• Reputable MLM companies will buy back as much as 80% of unused stock. [2]
  • Of this 25%, 14% make less than $5,000, 6% make between $5,000 and $9,999, 3% make between $10,000 and $24,000, 3% make $25,000 or above, and only 0.05% make $100,000 or above. [2]
  • 52% of people said the company they worked for misrepresented their chance of financial success. [2]
  • This means that only 1% of people make an actual profit, and these people tend to be those at the top of the pyramid. [2]
  • This contrasts sharply with stats surrounding small businesses where 39% of owners can expect to generate a profit gradually in time. [2]
  • To summarize The top 1% of Amway distributors in Wisconsin generated around $12,500 in gross profit per year. [2]
  • According to Herbalife themselves, 10% of agents generate only $6,965 a year and only 1% earned over $108,802 a year. [2]
  • This represents a loss rate to investors of 99.7%. [2]
  • According to an income disclosure statement by Mona Vie back in 2007, less than 1% of people earned commission. [2]
  • 50% of people drop out of MLM within their first year, MLM statistics reveal. [2]
  • Although MLM can be addictive, people tend to latch on to the fact they’re paying out for not much gain, meaning that as many as 50% of people drop out before the end of their first year. [2]
  • The best companies tend to buy back as much as 80% of unsold inventory from their agents. [2]
  • To that effect, it requires agents to sell at least 75% of products before placing another order, at least one sign of a responsible MLM company. [2]
  • Other promising categories include home and family care (22.6%) and personal care (18.2%). [2]
  • And on that note Multilevel Marketing is a legitimate way to make money, and it’s 100% legal, unlike it’s darker brother – pyramid selling. [2]
  • The AARP Foundation’s study found that 44% of participants dropped out after less than one year working with an MLM.2 Taylor’s research shows similar numbers and goes into a little more depth on dropout rates. [3]
  • A minimum of 50% of MLM representatives drop out in the first year. [3]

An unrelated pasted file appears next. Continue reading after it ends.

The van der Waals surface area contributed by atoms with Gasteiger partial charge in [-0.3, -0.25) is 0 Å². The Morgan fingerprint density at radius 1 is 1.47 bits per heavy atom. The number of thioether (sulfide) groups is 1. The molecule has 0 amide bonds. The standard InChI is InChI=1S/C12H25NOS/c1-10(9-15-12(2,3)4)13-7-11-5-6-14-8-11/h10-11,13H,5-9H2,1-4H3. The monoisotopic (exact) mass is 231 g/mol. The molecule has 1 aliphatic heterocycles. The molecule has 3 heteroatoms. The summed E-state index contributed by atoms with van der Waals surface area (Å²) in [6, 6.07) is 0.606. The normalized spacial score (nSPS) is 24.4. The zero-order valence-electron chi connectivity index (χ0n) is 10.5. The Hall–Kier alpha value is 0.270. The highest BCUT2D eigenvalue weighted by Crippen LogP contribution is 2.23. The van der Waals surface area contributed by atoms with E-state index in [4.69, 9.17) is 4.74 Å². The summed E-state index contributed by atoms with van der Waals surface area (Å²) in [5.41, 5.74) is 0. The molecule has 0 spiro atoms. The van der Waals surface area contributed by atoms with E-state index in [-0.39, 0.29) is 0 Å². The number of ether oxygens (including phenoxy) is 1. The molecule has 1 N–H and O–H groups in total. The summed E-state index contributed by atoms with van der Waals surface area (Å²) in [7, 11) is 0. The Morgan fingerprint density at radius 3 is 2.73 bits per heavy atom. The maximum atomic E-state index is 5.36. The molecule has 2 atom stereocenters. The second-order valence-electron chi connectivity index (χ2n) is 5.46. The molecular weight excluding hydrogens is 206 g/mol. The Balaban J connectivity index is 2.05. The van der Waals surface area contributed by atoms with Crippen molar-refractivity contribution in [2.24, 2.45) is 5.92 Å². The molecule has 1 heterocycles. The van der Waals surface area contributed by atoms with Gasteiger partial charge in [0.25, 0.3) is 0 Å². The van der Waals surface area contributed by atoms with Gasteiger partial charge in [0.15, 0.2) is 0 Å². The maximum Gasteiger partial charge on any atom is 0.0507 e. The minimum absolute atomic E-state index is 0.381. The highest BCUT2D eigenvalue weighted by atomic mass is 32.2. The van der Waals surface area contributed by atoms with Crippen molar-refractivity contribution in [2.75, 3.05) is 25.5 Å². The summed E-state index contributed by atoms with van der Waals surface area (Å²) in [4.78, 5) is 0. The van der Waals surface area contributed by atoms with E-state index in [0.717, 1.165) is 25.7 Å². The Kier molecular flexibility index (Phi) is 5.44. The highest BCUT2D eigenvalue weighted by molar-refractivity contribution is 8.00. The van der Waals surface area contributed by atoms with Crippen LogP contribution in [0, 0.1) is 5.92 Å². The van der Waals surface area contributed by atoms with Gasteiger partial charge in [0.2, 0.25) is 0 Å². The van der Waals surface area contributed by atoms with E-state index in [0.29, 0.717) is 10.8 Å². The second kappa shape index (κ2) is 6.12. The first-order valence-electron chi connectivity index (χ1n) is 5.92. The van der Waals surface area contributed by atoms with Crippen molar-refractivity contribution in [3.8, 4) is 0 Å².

• A minimum of 90% of representatives leave within five years. [3]
  • By year 10, only those at or near the top have not dropped out—which means at least 95% of representatives have dropped out.3. [3]
  • According to the U.S. Small Business Administration, about 20% of small businesses don’t make it past a year, about 50% of them last five years or longer, and about a third make it past 10 years.4. [3]
  • The AARP Foundation found that only about 25% of those it surveyed made a profit with MLM, 27% broke even, and about half of them lost money. [3]
  • Of the quarter that made a profit 14% made less than $5,000 6% made between $5,000 and $9,999 3% made between $10,000 and $24,999 3% made. [3]
  • $25,000 or more .05% made $100,000 or more8. [3]
  • The AARP Foundation found that only 40% of MLM participants received a copy of the company’s income disclosure statement. [3]
  • Of the participants who received it, 16% felt that it was “very accurate”, 50% felt that it was “fairly accurate,” 24% felt it was “fairly inaccurate,” and 9% percent reported that it was “not at all accurate. [3]
  • Taylor came up with a more bleak conclusion from his research “On average, one in 545 is likely to have profited after subtracting expenses, and 997 out of 1,000 individuals involved with an MLM lose money . [3]
  • a 2017 report by the Consumer Awareness Institute found that 99 percent of MLM sellers actually lose money. [12]
  • Nearly 20 percent of those polled never made a sale, and nearly 60 percent earned less than $500 in sales over the past five years. [12]
  • [The woman who signed me up] makes 13 percent of Mary Kay’s portion of every consultant underneath her that places an order. [12]
  • Today, the Direct Selling Association, the national trade association for MLMs has nearly 200 member firms, though it is estimated there are more than 1,000 firms selling via this model in the US alone. [13]